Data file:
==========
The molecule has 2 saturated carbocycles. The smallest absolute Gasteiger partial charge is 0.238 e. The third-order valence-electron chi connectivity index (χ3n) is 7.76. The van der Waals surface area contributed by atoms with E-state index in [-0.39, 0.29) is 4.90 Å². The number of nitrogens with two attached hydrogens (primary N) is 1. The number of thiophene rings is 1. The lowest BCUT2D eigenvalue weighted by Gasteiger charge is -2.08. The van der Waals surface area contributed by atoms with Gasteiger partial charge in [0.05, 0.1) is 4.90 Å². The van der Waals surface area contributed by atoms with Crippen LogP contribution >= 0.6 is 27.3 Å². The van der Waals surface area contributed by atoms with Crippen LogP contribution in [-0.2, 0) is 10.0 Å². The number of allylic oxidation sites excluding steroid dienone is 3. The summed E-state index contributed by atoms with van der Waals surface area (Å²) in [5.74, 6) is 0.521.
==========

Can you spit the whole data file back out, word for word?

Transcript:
The molecule has 2 saturated carbocycles. The smallest absolute Gasteiger partial charge is 0.238 e. The third-order valence-electron chi connectivity index (χ3n) is 7.76. The van der Waals surface area contributed by atoms with E-state index in [-0.39, 0.29) is 4.90 Å². The number of nitrogens with two attached hydrogens (primary N) is 1. The number of thiophene rings is 1. The lowest BCUT2D eigenvalue weighted by Gasteiger charge is -2.08. The van der Waals surface area contributed by atoms with Gasteiger partial charge in [0.05, 0.1) is 4.90 Å². The van der Waals surface area contributed by atoms with Crippen LogP contribution >= 0.6 is 27.3 Å². The van der Waals surface area contributed by atoms with Crippen LogP contribution in [-0.2, 0) is 10.0 Å². The number of allylic oxidation sites excluding steroid dienone is 3. The summed E-state index contributed by atoms with van der Waals surface area (Å²) in [5.74, 6) is 0.521.